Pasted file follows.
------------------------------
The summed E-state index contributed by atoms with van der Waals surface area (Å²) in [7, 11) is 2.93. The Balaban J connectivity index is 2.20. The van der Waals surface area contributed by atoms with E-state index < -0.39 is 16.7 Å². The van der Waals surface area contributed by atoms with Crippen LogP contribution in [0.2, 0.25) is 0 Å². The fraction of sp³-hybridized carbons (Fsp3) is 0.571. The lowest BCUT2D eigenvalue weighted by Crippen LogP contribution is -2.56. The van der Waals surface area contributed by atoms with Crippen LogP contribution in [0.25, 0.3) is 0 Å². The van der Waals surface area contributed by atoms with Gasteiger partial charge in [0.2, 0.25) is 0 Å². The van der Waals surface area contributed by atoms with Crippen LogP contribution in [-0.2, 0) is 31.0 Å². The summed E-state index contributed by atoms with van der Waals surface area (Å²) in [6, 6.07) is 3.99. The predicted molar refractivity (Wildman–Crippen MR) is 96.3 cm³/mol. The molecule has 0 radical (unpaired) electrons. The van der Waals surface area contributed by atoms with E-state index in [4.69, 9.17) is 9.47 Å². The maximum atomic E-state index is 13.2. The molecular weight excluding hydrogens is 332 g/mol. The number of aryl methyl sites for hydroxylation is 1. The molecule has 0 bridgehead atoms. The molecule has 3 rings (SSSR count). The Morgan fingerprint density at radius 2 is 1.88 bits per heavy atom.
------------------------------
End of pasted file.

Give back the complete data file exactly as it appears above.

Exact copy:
The summed E-state index contributed by atoms with van der Waals surface area (Å²) in [7, 11) is 2.93. The Balaban J connectivity index is 2.20. The van der Waals surface area contributed by atoms with E-state index < -0.39 is 16.7 Å². The van der Waals surface area contributed by atoms with Crippen LogP contribution in [0.2, 0.25) is 0 Å². The fraction of sp³-hybridized carbons (Fsp3) is 0.571. The lowest BCUT2D eigenvalue weighted by Crippen LogP contribution is -2.56. The van der Waals surface area contributed by atoms with Crippen LogP contribution in [0.25, 0.3) is 0 Å². The van der Waals surface area contributed by atoms with Gasteiger partial charge in [0.2, 0.25) is 0 Å². The van der Waals surface area contributed by atoms with Crippen LogP contribution in [-0.2, 0) is 31.0 Å². The summed E-state index contributed by atoms with van der Waals surface area (Å²) in [6, 6.07) is 3.99. The predicted molar refractivity (Wildman–Crippen MR) is 96.3 cm³/mol. The molecule has 0 radical (unpaired) electrons. The van der Waals surface area contributed by atoms with E-state index in [4.69, 9.17) is 9.47 Å². The maximum atomic E-state index is 13.2. The molecular weight excluding hydrogens is 332 g/mol. The number of aryl methyl sites for hydroxylation is 1. The molecule has 0 bridgehead atoms. The molecule has 3 rings (SSSR count). The Morgan fingerprint density at radius 2 is 1.88 bits per heavy atom.